The New Economy, or the
Emperor’s New Clothes?

Andy Pratt

Home:  Materials:  Links:  Footnotes:


The idea of the new economy is at once both an attractive and problematic one. Without doubt, there have been significant events that have constituted some dramatic economic turbulence in recent years, notably in the 2000-1 period and the formation of the so-called 'dot com bubble'. This 'bubble' is not unique and has a lot in common with previous speculative investment events. It may be that the bubble, and crash afterward, has been bigger or had more widespread fallout than previous events. It is not clear whether this restructuring constitutes another round of market speculation where the mode of speculation is the novelty and not the commodity being speculated on (see Feng, Froud et al. 2001); or, a view more commonly found in the literature, a change in some fundamental values that would indicate a step change for the economy. Second, and related, evidence for the emergence of a ‘new economy’ is commonly indexed to particular technologies: namely, computers and the internet. We should be wary of the technological determinist overtones of much discussion here and point to the gap between what might be a twinkling in the eye of futurologists and what is actually happening. Third, hitched to debate about the 'new economy' are a host of social/economic/political rhetorics about 'new business practices', (de-) regulation (Kelly 1998), and latterly a new work-life balance (Reich 2000). Fourth, and perhaps most crucially, there is the issue of what the ‘new economy’ actually is: a new phase that the whole economy is in; or, a sub-sector of the old economy? Fifth, if it is the latter, how precisely is the new economy to be defined: does it include all of those activities that use computing or internet technologies, is it only those businesses that conduct all of their activities 'on-line', or is it something else altogether? Sixth, and finally, what is the causal process that is embodied in the 'new economy', and 'what changed' to differentiate it from the 'old economy'? Is it a matter of degree, or something new entirely?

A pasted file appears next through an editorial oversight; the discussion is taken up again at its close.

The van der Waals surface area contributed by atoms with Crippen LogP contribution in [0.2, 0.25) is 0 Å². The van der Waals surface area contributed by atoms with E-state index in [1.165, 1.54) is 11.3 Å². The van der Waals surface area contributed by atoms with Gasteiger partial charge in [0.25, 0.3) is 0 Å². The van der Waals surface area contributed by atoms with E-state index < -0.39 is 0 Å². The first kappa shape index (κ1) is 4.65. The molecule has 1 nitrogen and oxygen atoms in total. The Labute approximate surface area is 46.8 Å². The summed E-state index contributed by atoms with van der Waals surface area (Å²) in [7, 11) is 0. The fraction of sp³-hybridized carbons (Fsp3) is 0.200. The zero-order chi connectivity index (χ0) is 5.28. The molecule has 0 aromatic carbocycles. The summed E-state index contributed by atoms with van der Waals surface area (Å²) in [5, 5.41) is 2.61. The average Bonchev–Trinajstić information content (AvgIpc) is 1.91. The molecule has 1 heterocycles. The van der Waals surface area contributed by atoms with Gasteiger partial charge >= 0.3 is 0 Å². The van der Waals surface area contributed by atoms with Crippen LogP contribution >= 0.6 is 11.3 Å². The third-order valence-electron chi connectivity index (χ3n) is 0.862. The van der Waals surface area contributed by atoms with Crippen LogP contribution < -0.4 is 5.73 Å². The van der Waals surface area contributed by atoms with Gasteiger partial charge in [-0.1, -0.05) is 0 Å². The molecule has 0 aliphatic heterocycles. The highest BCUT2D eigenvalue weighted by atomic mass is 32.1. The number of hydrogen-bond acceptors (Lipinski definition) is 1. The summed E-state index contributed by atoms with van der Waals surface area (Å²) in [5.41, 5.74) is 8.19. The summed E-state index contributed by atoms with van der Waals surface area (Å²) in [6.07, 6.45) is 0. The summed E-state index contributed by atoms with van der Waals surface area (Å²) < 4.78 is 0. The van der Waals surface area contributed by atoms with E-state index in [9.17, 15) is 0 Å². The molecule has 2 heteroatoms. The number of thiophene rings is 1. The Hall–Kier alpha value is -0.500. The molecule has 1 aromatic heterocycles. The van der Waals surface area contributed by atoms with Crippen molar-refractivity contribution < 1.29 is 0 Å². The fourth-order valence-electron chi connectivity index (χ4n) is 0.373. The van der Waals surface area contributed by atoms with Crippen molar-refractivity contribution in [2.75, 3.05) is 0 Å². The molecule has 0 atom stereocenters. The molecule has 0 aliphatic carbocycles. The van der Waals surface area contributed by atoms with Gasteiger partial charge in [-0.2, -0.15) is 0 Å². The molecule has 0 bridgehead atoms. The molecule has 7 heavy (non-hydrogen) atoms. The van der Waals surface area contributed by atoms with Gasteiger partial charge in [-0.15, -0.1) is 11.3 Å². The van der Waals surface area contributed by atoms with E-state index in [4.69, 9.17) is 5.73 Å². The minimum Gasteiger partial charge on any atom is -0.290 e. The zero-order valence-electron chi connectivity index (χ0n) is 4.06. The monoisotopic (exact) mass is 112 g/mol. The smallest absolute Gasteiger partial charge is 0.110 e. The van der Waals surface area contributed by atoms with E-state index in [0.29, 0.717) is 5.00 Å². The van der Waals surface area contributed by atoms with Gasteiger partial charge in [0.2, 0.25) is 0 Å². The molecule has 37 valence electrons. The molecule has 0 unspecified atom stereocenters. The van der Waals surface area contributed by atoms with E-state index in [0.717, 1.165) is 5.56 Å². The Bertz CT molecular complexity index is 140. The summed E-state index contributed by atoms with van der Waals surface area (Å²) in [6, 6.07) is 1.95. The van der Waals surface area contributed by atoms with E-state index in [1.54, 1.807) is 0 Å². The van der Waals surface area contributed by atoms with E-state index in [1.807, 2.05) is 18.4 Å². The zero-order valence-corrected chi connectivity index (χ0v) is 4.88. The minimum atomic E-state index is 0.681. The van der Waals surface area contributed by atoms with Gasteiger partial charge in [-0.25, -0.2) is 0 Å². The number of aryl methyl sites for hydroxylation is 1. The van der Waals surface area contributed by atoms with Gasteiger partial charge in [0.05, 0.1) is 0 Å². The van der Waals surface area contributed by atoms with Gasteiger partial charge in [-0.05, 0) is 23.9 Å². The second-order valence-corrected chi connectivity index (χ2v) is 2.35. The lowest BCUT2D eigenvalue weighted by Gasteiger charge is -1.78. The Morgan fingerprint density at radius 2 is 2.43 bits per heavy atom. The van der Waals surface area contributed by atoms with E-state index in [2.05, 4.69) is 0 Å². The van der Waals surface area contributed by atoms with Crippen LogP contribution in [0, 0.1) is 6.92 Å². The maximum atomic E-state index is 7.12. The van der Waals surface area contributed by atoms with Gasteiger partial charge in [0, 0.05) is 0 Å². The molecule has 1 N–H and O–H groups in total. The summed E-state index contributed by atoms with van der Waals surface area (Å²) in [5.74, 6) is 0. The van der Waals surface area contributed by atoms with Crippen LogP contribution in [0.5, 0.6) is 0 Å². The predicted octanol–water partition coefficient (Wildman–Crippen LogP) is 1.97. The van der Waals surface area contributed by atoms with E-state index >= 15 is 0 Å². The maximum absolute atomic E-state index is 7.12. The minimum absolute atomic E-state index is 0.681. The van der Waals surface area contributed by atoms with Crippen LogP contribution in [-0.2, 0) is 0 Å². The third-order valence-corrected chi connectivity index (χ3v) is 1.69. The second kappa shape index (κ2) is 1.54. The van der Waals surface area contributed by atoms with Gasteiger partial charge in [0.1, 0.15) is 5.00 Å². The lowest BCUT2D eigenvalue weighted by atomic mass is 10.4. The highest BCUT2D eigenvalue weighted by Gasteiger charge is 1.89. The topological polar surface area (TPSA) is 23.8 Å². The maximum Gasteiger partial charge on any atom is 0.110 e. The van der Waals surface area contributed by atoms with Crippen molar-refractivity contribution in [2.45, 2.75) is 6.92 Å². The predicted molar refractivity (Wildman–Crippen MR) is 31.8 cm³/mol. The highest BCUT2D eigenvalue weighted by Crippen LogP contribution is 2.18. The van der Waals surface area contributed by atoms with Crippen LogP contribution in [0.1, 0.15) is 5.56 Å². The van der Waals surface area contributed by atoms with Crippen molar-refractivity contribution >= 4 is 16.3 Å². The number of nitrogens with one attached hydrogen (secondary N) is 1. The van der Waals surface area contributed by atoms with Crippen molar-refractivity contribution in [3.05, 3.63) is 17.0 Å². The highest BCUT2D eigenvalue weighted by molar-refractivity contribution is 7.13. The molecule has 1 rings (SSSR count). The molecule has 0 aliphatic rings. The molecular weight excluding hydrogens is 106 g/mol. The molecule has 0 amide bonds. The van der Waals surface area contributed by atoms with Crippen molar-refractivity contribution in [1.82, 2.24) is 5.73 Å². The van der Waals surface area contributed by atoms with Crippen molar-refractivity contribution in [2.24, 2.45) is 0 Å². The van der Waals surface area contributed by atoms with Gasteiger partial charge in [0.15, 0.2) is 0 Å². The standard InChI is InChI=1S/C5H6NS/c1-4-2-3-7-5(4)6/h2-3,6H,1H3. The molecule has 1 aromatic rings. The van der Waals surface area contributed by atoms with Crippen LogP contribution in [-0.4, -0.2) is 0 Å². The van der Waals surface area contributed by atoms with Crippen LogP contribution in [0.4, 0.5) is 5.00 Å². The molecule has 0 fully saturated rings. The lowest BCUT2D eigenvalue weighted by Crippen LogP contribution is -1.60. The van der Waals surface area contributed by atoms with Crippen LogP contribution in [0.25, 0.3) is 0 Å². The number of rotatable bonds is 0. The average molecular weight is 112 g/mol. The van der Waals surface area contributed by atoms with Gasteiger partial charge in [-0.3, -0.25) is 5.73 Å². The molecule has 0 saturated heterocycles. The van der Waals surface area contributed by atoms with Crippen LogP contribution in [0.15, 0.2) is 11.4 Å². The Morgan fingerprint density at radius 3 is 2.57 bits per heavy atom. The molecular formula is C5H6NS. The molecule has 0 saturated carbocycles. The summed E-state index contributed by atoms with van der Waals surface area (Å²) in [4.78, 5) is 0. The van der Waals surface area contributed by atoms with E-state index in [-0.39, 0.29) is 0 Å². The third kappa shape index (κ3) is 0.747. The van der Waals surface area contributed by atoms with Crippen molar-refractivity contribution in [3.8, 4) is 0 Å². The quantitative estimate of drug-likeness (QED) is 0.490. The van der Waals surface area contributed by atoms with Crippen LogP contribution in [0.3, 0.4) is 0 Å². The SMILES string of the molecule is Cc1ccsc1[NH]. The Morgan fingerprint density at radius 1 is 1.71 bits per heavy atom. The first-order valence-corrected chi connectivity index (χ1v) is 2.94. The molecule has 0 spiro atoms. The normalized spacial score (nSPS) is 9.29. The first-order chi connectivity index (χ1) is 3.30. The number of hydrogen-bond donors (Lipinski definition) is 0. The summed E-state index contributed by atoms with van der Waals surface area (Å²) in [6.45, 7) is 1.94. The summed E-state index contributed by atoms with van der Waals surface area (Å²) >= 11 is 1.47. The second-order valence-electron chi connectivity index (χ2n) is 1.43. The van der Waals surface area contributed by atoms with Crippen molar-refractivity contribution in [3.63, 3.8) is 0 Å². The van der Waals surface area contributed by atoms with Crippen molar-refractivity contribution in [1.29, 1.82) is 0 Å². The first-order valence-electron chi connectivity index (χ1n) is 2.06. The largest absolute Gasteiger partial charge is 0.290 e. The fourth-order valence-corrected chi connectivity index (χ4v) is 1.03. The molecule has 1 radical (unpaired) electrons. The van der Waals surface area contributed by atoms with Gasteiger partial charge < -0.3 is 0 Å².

Click to view full text (PDF)
Article on
The New Economy, or
             the Emperor’s New Clothes?

click here to return to the Materials and Publications index

Produced and Hosted by the Center for Digital Discourse and Culture     © Center for Digital Discourse and Culture, Virginia Tech. All rights reserved. The physical campus is in Blacksburg, Virginia, U.S.A. For more information, please contact the Center at